Easily recognized by numerous reddish aerial roots called prop (or stilt) roots, which provide an important protective nursery habitat for many marine species. Leaves are opposite, elliptical, the margin is entire, smooth, 1 to 5 inches long shiny green above, paler green below. A unique trait of the Red Mangrove tree is the seeds which germinate in the summer and fall, producing a tap root while still attached to the tree. These drop into the water, drifting with wind and currents until finally taking root in the shallow waters at the shoreline.

White mangrove leaf with salt glands

White Mangrove - Laguncularia racemosa

Family - Combretaceae

Habitat - Shorelines of estuaries and bays. White mangrove generally occurs on the upland side of mangrove forest in wet stagnant soils above the high water mark.

Description - Native. Distinguished from the other mangroves as having no aerial roots and the leaves which are elliptical, light yellowish-green with a pair of glands at the base of the leaf. Fruit is a greenish somewhat flattened drupe, wider toward the tip with numerous length-wise ridges.

Black Mangrove (Avicennia germinans) image

Black Mangrove - Avicennia germinans

Family - Verbenaceae

Habitat - Shorelines and tidal flats of bays and estuaries of coastal counties on the Florida peninsula.

Description - Native tree up to 50 feet in height often growing more inland than the other mangroves. It is easily identified by its above ground root projections, called pneumatophores which project upwards from lateral underground roots.

Leaves are opposite, elliptical to obovate, 2 to 5 inches long, dark green above, lighter green to yellowish silvery hairy below, the leaves often have salt crystals on their surfaces as the tree excretes excess salt through them.

Buttonwood (Conocarpus erectus) image

Buttonwood, Buttonwood Mangrove - Conocarpus erectus

Family - Combretaceae

Habitat - Shorelines of estuaries on the peninsula south of Cape Canaveral, above the high tide line.

Description - Native multi-stemmed shrub or small tree usually 15 feet or less, alternately arranged elliptic to lanceolate leaves to 4 in. long are shiny dark green on top, lighter green with fine hairs on the bottom, leaf margins are entire. Buttonwood is a very salt resistant and tough native tree well adapted to harsh conditions.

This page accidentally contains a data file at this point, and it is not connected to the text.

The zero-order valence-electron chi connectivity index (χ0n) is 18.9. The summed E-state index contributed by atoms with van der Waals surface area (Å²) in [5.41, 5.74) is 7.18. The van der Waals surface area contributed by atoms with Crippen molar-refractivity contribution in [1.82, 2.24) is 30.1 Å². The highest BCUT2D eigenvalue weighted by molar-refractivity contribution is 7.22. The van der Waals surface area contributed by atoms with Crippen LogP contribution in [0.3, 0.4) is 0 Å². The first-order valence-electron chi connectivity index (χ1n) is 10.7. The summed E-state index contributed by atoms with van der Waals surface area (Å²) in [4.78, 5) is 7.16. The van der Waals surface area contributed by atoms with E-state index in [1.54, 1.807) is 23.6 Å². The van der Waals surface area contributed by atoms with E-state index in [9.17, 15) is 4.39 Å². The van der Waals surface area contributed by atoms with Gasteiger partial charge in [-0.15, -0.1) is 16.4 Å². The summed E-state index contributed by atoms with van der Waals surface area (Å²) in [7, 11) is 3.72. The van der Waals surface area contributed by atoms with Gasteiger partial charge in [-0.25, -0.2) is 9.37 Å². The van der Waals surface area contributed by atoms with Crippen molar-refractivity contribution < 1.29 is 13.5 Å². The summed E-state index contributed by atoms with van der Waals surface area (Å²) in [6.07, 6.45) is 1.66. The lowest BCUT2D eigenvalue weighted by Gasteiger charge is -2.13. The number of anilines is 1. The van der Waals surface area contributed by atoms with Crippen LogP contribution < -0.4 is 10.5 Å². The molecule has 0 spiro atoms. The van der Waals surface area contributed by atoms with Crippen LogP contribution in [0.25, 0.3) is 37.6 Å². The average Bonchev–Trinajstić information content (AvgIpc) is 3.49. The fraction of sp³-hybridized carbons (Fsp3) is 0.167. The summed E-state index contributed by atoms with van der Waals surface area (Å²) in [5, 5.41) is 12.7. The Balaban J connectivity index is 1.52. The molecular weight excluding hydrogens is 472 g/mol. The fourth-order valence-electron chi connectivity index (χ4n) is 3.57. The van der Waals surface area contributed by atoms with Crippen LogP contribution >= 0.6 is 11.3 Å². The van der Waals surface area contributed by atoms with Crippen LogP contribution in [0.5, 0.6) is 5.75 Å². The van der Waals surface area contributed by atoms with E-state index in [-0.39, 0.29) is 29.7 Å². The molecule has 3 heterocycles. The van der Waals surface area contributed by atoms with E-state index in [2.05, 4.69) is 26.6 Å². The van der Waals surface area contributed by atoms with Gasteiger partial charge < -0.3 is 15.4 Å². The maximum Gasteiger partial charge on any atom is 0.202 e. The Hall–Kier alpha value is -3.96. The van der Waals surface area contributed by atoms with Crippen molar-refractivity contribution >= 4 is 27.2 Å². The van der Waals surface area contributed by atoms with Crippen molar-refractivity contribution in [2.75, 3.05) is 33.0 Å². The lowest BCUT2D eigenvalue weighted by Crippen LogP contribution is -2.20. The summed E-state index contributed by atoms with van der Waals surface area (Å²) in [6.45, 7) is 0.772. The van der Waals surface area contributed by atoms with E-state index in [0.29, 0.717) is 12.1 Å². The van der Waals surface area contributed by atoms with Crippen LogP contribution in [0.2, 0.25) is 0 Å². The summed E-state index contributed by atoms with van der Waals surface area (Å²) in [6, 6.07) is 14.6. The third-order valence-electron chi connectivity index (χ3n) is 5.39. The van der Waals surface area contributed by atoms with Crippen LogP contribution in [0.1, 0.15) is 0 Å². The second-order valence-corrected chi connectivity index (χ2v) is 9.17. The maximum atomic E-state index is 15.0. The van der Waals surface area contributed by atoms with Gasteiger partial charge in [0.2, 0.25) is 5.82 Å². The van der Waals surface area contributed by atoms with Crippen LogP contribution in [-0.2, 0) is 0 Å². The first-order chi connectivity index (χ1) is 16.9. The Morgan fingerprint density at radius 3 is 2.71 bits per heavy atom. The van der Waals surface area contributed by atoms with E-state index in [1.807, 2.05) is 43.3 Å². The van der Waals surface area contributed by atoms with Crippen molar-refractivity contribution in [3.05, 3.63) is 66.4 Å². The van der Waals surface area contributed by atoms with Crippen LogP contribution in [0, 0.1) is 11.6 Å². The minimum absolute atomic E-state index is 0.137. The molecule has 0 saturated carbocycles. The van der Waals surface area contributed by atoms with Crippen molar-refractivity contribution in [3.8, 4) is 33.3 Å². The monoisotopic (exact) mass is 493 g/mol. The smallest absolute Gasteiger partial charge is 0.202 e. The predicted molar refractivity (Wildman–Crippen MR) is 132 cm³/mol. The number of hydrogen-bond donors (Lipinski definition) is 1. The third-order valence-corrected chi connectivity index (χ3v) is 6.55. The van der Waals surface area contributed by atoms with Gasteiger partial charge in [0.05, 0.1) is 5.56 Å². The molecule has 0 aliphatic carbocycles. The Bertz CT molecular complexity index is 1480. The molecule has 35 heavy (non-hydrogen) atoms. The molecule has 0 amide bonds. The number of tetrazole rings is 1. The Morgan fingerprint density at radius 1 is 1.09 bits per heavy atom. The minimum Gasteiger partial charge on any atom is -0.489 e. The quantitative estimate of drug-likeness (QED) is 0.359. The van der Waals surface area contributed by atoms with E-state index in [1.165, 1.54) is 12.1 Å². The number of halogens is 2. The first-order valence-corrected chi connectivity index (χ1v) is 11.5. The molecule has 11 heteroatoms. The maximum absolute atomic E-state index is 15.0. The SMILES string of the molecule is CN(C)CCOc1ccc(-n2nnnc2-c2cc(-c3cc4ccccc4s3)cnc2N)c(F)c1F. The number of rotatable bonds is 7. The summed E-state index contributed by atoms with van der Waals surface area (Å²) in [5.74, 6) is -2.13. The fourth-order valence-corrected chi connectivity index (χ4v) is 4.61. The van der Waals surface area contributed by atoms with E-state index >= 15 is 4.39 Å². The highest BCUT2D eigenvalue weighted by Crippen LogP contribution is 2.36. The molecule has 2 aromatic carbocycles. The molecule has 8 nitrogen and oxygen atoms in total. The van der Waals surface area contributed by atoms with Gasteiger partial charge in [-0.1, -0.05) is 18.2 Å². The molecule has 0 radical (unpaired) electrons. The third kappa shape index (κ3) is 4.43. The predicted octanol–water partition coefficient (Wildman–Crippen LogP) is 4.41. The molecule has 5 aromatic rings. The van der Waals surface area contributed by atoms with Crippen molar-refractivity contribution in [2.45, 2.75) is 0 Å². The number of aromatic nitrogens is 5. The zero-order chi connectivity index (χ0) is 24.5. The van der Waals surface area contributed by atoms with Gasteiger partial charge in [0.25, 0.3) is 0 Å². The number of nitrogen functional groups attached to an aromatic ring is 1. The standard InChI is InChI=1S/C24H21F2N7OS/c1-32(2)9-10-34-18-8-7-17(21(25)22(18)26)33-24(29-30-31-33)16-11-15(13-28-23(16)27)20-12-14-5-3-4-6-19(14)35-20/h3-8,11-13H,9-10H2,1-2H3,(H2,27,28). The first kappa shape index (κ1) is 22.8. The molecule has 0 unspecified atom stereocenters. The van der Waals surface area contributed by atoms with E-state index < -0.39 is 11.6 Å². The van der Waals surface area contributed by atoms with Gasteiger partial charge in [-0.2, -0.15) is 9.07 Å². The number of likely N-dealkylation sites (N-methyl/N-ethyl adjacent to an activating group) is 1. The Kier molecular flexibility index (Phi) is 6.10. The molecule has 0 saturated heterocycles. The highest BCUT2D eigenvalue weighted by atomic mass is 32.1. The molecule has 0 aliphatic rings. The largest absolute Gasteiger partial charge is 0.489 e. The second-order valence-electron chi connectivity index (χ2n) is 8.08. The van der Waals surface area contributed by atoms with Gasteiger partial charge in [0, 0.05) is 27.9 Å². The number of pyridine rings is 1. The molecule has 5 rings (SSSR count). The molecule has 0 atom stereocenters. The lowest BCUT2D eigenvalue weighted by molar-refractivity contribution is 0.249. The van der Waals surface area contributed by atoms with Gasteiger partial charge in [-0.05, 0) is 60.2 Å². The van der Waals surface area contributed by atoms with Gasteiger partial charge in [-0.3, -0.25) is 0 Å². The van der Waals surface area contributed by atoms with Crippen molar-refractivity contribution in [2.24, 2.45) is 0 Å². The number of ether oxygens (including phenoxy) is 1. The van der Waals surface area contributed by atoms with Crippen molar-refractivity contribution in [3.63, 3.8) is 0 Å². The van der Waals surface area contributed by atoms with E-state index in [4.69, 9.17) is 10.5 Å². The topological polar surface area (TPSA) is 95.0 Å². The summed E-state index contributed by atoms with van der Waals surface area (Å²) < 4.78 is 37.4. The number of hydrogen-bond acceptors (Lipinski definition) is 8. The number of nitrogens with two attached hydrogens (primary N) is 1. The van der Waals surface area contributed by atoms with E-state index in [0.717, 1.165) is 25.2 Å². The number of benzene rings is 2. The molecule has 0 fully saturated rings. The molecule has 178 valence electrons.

Laurel Oak leaf (Quercus laurifolia) Laurel Oak leaf (Quercus laurifolia) Laurel Oak bark (Quercus laurifolia)

Laurel Oak, Diamond Oak - Quercus laurifolia

Family - Fagaceae

Habitat - Wet to dry sites, swamps, bottomlands, river floodplains, wet flatwoods.

Description - Native Florida tree to 60 plus feet in height, with a dense, symmetrical oval to rounded crown & a trunk up to 4 feet in diameter. Leaves are 2 -4 inches long, alternate, simple, smooth, entire or parted, varied form; elliptic, oblanceolate, obovate, some with a distinct diamond shape. Spring flowers are an inconspicuous brown catkin. An attractive fast growing tree widely used in both commercial & residential landscapes.

Sand live oak (Quercus geminata Small)

Sand Live Oak - Quercus geminata

Family - Fagaceae

Habitat - Scrub, Coastal Hammocks & Dunes, Sandhills

Description - Growth habit may be as a large shrub to a medium sized tree, usually with contorted, twisted trunks. Open canopy, somewhat sparsely branched. Leaves are alternate, thick and leathery with rolled under, entire margins.

Myrtle Oak (Quercus myrtifolia) Myrtle Oak (Quercus myrtifolia)

Myrtle Oak - Quercus myrtifolia

Family - Fagaceae

Habitat - Scrub, Coastal Hammocks & Dunes, on deep sandy soils

Description - Evergreen tree to near 40 feet in height more often as a shrub, commonly grows in tangled thickets with contorted trunks. Leaves are 1 - 2 inches long, alternately arranged, with a smooth leathery upper surface and yellowish to rust colored underside, margins of leaves are usually turned under.

Image - Turkey oak (Quercus laevis) bark detail Image - Turkey oak (Quercus laevis) Leaf detail

Turkey Oak - Quercus laevis

Family - Fagaceae (Beech Family)

Habitat - Dry Pinelands, Sandy ridges, Oak/Pine woodlands

Description - Native tree growing to a height of 20-50 feet. A relatively short lived tree, Turkey oak acorns require two years to mature and are an important wildlife food source that are browsed by deer, Black bear and turkey. Leaves have 3 to 7 deep lobes, resembling the shape of a turkeys foot for which this tree was given its common name.

Native Trees & Shrubs - 1 2 3 4 5 6 7 8 9